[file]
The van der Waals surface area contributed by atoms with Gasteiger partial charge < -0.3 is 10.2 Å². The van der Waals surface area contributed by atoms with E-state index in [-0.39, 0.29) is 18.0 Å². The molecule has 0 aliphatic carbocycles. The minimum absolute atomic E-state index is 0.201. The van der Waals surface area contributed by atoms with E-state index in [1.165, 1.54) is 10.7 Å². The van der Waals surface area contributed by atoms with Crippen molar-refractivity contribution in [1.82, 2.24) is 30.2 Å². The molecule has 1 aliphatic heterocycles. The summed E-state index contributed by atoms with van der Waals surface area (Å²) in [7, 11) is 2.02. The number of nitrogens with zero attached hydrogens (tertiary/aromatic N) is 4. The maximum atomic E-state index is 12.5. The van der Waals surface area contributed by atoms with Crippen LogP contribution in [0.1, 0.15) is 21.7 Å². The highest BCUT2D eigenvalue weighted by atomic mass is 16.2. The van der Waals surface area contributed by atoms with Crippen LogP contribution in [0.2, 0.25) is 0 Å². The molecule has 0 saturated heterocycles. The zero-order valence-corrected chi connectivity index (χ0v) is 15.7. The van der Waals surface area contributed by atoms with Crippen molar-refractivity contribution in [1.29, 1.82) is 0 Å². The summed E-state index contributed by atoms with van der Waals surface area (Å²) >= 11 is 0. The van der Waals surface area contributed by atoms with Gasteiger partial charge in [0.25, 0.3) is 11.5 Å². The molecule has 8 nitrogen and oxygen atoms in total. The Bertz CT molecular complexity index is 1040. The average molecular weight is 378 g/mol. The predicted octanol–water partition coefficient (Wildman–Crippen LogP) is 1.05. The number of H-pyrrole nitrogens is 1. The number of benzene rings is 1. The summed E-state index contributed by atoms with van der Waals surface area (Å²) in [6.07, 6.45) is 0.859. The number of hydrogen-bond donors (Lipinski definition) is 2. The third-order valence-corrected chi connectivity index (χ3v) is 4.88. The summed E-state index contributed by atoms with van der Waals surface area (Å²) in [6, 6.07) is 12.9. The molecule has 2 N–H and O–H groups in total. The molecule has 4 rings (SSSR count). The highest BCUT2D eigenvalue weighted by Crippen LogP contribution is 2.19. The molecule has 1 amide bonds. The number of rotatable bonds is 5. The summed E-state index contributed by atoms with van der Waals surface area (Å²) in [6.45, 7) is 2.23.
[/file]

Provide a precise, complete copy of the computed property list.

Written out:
The van der Waals surface area contributed by atoms with Gasteiger partial charge < -0.3 is 10.2 Å². The van der Waals surface area contributed by atoms with E-state index in [-0.39, 0.29) is 18.0 Å². The molecule has 0 aliphatic carbocycles. The minimum absolute atomic E-state index is 0.201. The van der Waals surface area contributed by atoms with E-state index in [1.165, 1.54) is 10.7 Å². The van der Waals surface area contributed by atoms with Crippen molar-refractivity contribution in [1.82, 2.24) is 30.2 Å². The molecule has 1 aliphatic heterocycles. The summed E-state index contributed by atoms with van der Waals surface area (Å²) in [7, 11) is 2.02. The number of nitrogens with zero attached hydrogens (tertiary/aromatic N) is 4. The maximum atomic E-state index is 12.5. The van der Waals surface area contributed by atoms with Crippen LogP contribution in [0.1, 0.15) is 21.7 Å². The highest BCUT2D eigenvalue weighted by atomic mass is 16.2. The van der Waals surface area contributed by atoms with Crippen LogP contribution in [0.2, 0.25) is 0 Å². The molecule has 0 saturated heterocycles. The zero-order valence-corrected chi connectivity index (χ0v) is 15.7. The van der Waals surface area contributed by atoms with Crippen molar-refractivity contribution in [1.29, 1.82) is 0 Å². The summed E-state index contributed by atoms with van der Waals surface area (Å²) >= 11 is 0. The van der Waals surface area contributed by atoms with Gasteiger partial charge in [0.25, 0.3) is 11.5 Å². The molecule has 8 nitrogen and oxygen atoms in total. The Bertz CT molecular complexity index is 1040. The average molecular weight is 378 g/mol. The predicted octanol–water partition coefficient (Wildman–Crippen LogP) is 1.05. The number of H-pyrrole nitrogens is 1. The number of benzene rings is 1. The summed E-state index contributed by atoms with van der Waals surface area (Å²) in [6.07, 6.45) is 0.859. The number of hydrogen-bond donors (Lipinski definition) is 2. The third-order valence-corrected chi connectivity index (χ3v) is 4.88. The summed E-state index contributed by atoms with van der Waals surface area (Å²) in [6, 6.07) is 12.9. The molecule has 2 N–H and O–H groups in total. The molecule has 4 rings (SSSR count). The highest BCUT2D eigenvalue weighted by Crippen LogP contribution is 2.19. The molecule has 1 amide bonds. The number of rotatable bonds is 5. The summed E-state index contributed by atoms with van der Waals surface area (Å²) in [6.45, 7) is 2.23.